The seven acres of wildflower meadow was created in 1995 and named in memory of the Trust’s founder, Reg Smith. Reg’s Meadow is a habitat of amazing diversity and this habitat is listed in the National Biodiversity Action Plan as one of 65 that are a priority for conservation. In this edition of HawkTalk, we want to celebrate some of the amazing species of flora and fauna that can be found in our meadow. When we acquired the piece of former agricultural land, we sowed it with two pillowcase sized bags of seed, containing 19 species of wildflowers and seven species of grasses. In the 25 years since its beginning, we’ve recorded a stunning 732 different species of flora and fauna in the meadow, and below are some of our absolute favourites although of course it is the rich diversity of species that really make Reg’s Wildflower Meadow so special.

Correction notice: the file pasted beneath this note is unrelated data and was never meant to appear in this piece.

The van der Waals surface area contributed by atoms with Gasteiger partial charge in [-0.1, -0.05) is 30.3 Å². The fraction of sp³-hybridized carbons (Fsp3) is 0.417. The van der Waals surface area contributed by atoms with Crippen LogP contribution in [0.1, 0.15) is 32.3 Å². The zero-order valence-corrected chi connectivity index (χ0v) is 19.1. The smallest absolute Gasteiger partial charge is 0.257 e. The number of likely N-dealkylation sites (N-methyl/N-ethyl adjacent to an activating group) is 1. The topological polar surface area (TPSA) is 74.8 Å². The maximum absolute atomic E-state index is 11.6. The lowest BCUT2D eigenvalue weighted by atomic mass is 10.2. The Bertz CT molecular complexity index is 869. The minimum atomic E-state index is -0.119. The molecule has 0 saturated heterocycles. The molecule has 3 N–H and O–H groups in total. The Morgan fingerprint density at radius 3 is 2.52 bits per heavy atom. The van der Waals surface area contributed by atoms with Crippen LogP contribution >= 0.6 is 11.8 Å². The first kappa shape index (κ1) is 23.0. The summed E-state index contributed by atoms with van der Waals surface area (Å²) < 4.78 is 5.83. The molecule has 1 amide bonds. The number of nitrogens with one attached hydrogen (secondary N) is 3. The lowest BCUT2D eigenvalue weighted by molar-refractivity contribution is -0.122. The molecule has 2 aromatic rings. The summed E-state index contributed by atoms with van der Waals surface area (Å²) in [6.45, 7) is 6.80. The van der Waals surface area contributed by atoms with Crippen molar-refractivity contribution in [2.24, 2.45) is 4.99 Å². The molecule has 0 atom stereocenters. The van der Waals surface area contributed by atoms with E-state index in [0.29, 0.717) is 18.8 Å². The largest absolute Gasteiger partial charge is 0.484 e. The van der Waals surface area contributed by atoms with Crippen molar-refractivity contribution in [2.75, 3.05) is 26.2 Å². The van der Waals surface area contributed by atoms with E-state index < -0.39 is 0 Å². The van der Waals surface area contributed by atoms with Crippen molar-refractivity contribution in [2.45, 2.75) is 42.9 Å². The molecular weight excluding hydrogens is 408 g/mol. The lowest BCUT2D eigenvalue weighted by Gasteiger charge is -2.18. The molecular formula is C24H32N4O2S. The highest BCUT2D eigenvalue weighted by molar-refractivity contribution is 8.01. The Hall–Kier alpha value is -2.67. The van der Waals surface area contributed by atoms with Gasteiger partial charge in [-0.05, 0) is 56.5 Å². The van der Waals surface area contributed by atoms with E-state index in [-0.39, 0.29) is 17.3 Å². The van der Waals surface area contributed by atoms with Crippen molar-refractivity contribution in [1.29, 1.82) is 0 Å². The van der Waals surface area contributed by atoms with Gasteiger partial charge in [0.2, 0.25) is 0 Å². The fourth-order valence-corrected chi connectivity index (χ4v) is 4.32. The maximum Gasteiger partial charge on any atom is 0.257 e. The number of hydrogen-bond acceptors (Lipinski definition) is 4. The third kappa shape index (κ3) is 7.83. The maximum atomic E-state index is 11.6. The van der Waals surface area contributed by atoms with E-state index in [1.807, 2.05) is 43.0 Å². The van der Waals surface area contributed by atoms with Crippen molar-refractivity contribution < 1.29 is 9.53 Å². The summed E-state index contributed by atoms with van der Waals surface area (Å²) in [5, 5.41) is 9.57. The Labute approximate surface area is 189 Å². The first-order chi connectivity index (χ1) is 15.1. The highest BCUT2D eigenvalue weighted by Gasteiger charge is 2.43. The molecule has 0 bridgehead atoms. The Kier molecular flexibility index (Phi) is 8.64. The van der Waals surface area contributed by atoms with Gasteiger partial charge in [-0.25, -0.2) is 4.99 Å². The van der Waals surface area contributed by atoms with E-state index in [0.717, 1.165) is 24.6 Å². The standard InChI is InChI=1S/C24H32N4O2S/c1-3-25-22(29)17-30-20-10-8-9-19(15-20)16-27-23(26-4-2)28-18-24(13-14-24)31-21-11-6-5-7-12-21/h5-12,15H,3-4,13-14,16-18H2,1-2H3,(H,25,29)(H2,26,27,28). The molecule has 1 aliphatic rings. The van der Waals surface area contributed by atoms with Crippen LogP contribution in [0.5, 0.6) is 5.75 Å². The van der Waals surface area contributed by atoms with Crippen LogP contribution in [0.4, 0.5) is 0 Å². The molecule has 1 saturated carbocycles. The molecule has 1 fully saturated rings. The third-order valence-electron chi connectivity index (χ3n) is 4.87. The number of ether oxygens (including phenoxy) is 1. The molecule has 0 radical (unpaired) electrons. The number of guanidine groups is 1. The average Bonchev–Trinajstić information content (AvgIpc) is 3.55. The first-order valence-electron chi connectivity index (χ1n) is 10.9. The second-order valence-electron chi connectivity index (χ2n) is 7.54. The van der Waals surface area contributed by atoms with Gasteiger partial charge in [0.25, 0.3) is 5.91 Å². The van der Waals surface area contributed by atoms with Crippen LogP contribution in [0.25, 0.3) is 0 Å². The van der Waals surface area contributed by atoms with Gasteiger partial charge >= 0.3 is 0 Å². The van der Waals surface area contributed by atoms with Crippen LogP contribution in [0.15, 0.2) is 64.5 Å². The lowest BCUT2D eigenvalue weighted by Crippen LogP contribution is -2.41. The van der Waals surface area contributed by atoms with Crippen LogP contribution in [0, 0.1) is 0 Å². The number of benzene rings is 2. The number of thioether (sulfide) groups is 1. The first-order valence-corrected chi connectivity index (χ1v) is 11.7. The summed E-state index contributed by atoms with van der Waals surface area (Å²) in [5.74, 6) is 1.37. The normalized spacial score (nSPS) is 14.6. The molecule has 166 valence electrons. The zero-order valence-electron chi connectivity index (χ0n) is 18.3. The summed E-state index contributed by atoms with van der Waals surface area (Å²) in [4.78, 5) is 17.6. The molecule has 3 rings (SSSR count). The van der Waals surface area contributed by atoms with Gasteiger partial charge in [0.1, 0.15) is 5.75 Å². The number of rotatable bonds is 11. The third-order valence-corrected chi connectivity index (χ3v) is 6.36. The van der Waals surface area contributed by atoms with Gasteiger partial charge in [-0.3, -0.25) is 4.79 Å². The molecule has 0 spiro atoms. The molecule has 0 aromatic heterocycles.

The species that found each year depends on the weather over the previous winter and spring. Some things, both plants and invertebrates, appear every year without fail, while others disappear only to re-appear in a later year. This change in occurrence is particularly true of the invertebrates, especially butterflies and other insects. Monitoring activities are undertaken by dedicated volunteers, Monica Johnson and Brigid Campbell, who have an intimate knowledge of the species found there.
A native plant, flowers April to May. Once a common plant of traditional hay meadows, ancient woodland and hedgerows, but has seriously declined due to the loss of these habitats. Wonderful displays such as the ones in our meadow are now a rare sight. Important for wildlife as the flowers are an early source of nectar for insects such as bees, beetles and butterflies.